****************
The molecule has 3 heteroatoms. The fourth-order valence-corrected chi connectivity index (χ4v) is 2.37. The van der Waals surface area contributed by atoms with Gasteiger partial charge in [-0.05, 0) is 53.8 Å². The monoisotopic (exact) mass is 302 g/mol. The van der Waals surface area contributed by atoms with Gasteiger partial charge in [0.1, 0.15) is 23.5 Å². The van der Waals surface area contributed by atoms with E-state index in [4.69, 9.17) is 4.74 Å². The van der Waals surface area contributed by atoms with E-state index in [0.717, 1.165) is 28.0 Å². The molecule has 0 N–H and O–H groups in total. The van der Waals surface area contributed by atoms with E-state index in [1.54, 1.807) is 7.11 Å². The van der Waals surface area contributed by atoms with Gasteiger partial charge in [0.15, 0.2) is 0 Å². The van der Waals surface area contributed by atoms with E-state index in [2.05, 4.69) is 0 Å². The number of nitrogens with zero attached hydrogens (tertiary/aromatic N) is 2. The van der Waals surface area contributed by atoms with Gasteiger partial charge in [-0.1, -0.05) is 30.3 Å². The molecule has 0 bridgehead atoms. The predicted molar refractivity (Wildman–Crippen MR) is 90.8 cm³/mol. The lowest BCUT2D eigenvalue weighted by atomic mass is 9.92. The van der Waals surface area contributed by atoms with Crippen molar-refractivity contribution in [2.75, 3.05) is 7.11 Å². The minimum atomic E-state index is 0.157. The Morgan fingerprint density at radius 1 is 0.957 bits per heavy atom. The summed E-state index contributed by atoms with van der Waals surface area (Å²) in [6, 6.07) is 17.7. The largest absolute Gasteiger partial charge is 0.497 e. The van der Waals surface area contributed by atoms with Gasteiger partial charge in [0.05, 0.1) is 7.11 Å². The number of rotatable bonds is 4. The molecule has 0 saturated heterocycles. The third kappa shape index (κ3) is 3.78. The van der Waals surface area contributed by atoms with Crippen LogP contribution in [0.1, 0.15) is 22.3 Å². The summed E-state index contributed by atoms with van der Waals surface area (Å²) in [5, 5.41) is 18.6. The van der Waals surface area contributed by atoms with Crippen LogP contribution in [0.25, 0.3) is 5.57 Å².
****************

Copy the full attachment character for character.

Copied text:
The molecule has 3 heteroatoms. The fourth-order valence-corrected chi connectivity index (χ4v) is 2.37. The van der Waals surface area contributed by atoms with Gasteiger partial charge in [-0.05, 0) is 53.8 Å². The monoisotopic (exact) mass is 302 g/mol. The van der Waals surface area contributed by atoms with Gasteiger partial charge in [0.1, 0.15) is 23.5 Å². The van der Waals surface area contributed by atoms with E-state index in [4.69, 9.17) is 4.74 Å². The van der Waals surface area contributed by atoms with E-state index in [0.717, 1.165) is 28.0 Å². The molecule has 0 N–H and O–H groups in total. The van der Waals surface area contributed by atoms with E-state index in [1.54, 1.807) is 7.11 Å². The van der Waals surface area contributed by atoms with Gasteiger partial charge in [0.15, 0.2) is 0 Å². The van der Waals surface area contributed by atoms with E-state index in [2.05, 4.69) is 0 Å². The number of nitrogens with zero attached hydrogens (tertiary/aromatic N) is 2. The van der Waals surface area contributed by atoms with Gasteiger partial charge in [-0.1, -0.05) is 30.3 Å². The molecule has 0 bridgehead atoms. The predicted molar refractivity (Wildman–Crippen MR) is 90.8 cm³/mol. The lowest BCUT2D eigenvalue weighted by atomic mass is 9.92. The van der Waals surface area contributed by atoms with Crippen molar-refractivity contribution in [2.75, 3.05) is 7.11 Å². The minimum atomic E-state index is 0.157. The Morgan fingerprint density at radius 1 is 0.957 bits per heavy atom. The summed E-state index contributed by atoms with van der Waals surface area (Å²) in [6, 6.07) is 17.7. The largest absolute Gasteiger partial charge is 0.497 e. The van der Waals surface area contributed by atoms with Gasteiger partial charge in [0.05, 0.1) is 7.11 Å². The number of rotatable bonds is 4. The molecule has 0 saturated heterocycles. The third kappa shape index (κ3) is 3.78. The van der Waals surface area contributed by atoms with Crippen LogP contribution in [0.1, 0.15) is 22.3 Å². The summed E-state index contributed by atoms with van der Waals surface area (Å²) in [5, 5.41) is 18.6. The van der Waals surface area contributed by atoms with Crippen LogP contribution in [0.25, 0.3) is 5.57 Å².